Nerve Staining

Nerve Staining - HISTOLOGY LECTURE # 29 INTRODUCTION TO...

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Unformatted text preview: HISTOLOGY LECTURE # 29 INTRODUCTION TO SPECIAL STAINS TECHNIQUES: NERVE TISSUE STAINING Rationale : Special stain techniques are one of the major processes done in the histology laboratory. These techniques are performed to be evaluated with the diagnostics slides from H&Es. These stains are used as an aid and a diagnostic tool for a final diagnosis. Objective: Once completed this lecture, the student should be able to: a) Describe the different types of nerve tissue staining. b) Learn the various methods of stain demonstration. c) Learn the classification for Neurofibrils, axon, glial, astrocytes and myelin sheath staining. d) Learn the procedures and diagnostic tools for each stain. NERVE TISSUE Introduction Nerve Tissue Nerve tissue can be divided into two anatomical parts: Central Nervous System (CNS) Brain & Spinal cord Peripheral Nervous System (PNS) All other nervous system 1 2 In histology, nervous tissue consists of cells and cells processes and the various components of nerve tissues. These normally fall in three groups: Neuronal cells and processes Glial cells and processes Myelin sheath Neurons 1. Nissl Substances - basophilic material in the cytoplasm of the neuron 2. Nerve Cell Processes Dendrites & Axons Neuroglia 1. Oligodendroglia small cells that function in the CNS to produce & probably maintain, the myelin sheath surrounding many axons 2. Astrocytes stellate cells of two types: Protoplasmic, which occurs in the gray matter, and fibrous which occurs in the white matter 3. Microglia fixed phagocytic cells found throughout the brain and spinal cord 4. Ependymal cells true epithelial cells that line the ventricles and spinal canal, forms a barrier between the cerebrospinal fluid and nervous tissue Myelin 1. Is a complex, white, fatty, nonliving material containing protein, cholesterol, phospholipids, and cerebrosides. 2. It is largely loss during routine paraffin processing with only neurokeratin, a resistant proteolipid, left in the embedded block. 3. It is formed by oligodendroglia in the central nervous system and by Scwann cells in the peripheral nervous system. These are normally demonstrated by Luxol Fast Blue and Iron hematoxylin Nissl Substance: Cresyl Echt Violet Method (Luna, 1960) I. Purpose of the stain : Identification of neurons in tissue sections, or demonstration of loss of Nissl substances (chromatolysis). II. Principle of the stain : They are very basophilic and will stain sharply with basic aniline dyes. By varying the pH either Nissl substances can be stained by itself or nuclei and Nissl substances can be stained. III. Fixatives : 10% Neutral buffered formalin is preferred....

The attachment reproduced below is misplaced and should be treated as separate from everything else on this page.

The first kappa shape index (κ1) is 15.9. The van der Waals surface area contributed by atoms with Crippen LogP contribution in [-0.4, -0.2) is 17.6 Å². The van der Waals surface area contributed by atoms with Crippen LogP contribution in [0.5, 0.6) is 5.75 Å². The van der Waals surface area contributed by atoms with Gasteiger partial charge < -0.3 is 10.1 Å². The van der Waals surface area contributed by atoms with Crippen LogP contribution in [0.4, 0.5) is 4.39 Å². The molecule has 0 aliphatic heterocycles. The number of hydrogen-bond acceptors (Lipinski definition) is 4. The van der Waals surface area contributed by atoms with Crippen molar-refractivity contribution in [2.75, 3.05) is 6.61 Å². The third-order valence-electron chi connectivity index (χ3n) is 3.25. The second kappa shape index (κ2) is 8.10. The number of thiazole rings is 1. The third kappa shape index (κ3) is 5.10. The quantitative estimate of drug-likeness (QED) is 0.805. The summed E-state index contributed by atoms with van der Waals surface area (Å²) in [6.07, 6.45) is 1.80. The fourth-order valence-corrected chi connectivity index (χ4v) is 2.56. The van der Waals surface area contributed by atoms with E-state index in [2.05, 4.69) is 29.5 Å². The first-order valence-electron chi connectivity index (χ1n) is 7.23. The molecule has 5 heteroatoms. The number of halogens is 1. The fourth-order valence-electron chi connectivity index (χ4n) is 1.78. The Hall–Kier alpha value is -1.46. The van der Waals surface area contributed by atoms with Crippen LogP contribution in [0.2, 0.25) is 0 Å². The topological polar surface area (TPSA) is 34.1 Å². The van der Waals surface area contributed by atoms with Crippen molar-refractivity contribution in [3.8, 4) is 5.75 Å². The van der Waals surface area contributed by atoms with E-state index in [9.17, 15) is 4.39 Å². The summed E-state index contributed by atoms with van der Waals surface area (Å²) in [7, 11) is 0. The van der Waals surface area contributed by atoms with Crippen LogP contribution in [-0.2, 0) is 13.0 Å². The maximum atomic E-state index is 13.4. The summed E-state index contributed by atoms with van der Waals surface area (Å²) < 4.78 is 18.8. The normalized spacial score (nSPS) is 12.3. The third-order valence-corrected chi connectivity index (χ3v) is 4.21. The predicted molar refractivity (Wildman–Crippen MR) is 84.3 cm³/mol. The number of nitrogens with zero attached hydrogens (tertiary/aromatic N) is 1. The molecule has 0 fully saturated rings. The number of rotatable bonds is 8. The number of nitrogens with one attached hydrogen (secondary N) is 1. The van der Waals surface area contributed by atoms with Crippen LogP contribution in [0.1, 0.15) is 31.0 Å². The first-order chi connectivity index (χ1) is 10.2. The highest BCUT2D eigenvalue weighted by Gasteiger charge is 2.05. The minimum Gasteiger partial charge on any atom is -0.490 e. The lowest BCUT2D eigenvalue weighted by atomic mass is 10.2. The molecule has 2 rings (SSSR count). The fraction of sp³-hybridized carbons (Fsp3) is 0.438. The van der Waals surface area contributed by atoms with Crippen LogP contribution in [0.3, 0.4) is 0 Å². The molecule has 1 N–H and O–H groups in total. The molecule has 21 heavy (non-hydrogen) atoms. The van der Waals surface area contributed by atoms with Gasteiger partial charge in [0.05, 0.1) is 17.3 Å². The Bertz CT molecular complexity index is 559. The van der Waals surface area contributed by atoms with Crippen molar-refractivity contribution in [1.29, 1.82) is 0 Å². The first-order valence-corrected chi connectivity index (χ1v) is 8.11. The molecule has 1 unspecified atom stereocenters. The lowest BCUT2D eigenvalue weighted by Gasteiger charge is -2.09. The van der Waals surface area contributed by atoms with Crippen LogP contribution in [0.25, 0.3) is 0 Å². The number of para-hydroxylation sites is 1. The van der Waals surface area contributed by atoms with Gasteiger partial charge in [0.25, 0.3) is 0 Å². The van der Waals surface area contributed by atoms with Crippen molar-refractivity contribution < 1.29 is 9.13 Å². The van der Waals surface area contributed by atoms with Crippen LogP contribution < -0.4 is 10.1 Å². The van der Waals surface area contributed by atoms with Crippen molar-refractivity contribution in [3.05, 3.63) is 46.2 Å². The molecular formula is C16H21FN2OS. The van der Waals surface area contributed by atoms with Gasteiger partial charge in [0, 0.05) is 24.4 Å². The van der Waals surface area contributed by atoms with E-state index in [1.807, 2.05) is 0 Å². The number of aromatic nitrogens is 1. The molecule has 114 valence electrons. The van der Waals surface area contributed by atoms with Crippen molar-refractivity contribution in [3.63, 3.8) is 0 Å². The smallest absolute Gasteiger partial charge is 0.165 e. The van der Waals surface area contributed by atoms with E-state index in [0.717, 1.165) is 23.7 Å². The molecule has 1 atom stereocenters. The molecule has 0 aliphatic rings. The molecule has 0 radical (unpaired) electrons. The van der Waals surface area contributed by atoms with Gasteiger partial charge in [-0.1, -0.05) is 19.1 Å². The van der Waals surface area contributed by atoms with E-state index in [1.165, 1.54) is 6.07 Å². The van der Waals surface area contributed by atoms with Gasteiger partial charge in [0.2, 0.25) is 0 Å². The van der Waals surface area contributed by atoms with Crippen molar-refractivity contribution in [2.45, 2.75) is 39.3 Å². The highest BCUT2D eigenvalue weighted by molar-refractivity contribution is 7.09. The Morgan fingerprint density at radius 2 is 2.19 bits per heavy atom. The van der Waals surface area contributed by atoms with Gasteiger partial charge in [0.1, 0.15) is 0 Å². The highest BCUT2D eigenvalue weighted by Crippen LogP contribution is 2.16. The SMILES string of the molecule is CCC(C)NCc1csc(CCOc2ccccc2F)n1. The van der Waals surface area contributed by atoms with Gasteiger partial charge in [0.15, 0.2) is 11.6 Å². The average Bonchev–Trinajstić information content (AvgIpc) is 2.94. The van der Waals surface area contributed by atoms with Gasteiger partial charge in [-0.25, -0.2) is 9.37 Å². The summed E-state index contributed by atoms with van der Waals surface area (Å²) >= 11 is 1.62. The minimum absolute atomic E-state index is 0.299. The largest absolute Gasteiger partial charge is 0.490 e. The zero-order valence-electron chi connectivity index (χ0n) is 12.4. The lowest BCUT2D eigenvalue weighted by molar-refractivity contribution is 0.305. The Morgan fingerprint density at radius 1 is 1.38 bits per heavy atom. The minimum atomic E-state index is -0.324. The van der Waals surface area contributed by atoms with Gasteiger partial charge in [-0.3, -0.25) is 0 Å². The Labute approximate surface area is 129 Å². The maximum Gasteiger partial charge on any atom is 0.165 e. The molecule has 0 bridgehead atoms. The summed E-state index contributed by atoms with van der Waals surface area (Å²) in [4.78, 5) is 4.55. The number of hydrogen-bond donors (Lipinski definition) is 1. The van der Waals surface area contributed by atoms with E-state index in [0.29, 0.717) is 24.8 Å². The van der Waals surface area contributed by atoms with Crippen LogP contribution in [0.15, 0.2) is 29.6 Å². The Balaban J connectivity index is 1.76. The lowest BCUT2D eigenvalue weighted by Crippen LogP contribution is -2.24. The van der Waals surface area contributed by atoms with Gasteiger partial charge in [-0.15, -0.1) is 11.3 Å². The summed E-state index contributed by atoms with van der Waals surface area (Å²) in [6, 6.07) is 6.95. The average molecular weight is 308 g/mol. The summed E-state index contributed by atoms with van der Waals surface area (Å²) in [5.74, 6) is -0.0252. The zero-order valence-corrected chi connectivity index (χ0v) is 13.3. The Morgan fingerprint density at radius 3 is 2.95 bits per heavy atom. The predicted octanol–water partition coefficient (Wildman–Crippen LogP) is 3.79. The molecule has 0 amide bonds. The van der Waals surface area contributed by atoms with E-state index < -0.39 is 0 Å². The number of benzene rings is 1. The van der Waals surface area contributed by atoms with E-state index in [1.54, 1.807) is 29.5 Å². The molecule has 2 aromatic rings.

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This note was uploaded on 01/16/2012 for the course BI 200 taught by Professor Potter during the Fall '11 term at Montgomery College.

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Nerve Staining - HISTOLOGY LECTURE # 29 INTRODUCTION TO...

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